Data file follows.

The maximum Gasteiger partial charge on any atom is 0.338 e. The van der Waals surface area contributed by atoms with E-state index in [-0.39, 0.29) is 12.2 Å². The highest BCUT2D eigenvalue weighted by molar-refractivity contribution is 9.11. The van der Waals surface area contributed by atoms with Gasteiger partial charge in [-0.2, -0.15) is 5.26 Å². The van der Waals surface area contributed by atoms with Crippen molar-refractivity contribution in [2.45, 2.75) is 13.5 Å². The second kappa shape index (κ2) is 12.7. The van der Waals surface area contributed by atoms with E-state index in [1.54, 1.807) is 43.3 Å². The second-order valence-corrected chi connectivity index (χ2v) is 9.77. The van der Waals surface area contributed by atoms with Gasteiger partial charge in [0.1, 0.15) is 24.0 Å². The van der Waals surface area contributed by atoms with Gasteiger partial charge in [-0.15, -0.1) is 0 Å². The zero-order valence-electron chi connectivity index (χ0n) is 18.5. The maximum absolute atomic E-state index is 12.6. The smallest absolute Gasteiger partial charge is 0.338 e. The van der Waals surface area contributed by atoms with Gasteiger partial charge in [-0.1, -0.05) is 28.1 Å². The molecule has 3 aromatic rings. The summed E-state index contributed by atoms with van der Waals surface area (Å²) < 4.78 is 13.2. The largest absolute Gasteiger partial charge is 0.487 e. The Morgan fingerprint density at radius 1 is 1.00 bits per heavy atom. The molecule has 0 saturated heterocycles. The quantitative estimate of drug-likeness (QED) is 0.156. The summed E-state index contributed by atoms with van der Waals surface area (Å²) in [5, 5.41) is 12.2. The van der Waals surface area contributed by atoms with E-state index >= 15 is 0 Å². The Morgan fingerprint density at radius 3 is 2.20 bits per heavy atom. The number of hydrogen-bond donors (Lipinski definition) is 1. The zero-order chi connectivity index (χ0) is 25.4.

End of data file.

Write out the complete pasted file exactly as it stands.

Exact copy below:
The maximum Gasteiger partial charge on any atom is 0.338 e. The van der Waals surface area contributed by atoms with E-state index in [-0.39, 0.29) is 12.2 Å². The highest BCUT2D eigenvalue weighted by molar-refractivity contribution is 9.11. The van der Waals surface area contributed by atoms with Gasteiger partial charge in [-0.2, -0.15) is 5.26 Å². The van der Waals surface area contributed by atoms with Crippen molar-refractivity contribution in [2.45, 2.75) is 13.5 Å². The second kappa shape index (κ2) is 12.7. The van der Waals surface area contributed by atoms with E-state index in [1.54, 1.807) is 43.3 Å². The second-order valence-corrected chi connectivity index (χ2v) is 9.77. The van der Waals surface area contributed by atoms with Gasteiger partial charge in [0.1, 0.15) is 24.0 Å². The van der Waals surface area contributed by atoms with Gasteiger partial charge in [-0.15, -0.1) is 0 Å². The zero-order valence-electron chi connectivity index (χ0n) is 18.5. The maximum absolute atomic E-state index is 12.6. The smallest absolute Gasteiger partial charge is 0.338 e. The van der Waals surface area contributed by atoms with Gasteiger partial charge in [-0.1, -0.05) is 28.1 Å². The molecule has 3 aromatic rings. The summed E-state index contributed by atoms with van der Waals surface area (Å²) < 4.78 is 13.2. The largest absolute Gasteiger partial charge is 0.487 e. The Morgan fingerprint density at radius 1 is 1.00 bits per heavy atom. The molecule has 0 saturated heterocycles. The quantitative estimate of drug-likeness (QED) is 0.156. The summed E-state index contributed by atoms with van der Waals surface area (Å²) in [5, 5.41) is 12.2. The van der Waals surface area contributed by atoms with E-state index >= 15 is 0 Å². The Morgan fingerprint density at radius 3 is 2.20 bits per heavy atom. The number of hydrogen-bond donors (Lipinski definition) is 1. The zero-order chi connectivity index (χ0) is 25.4.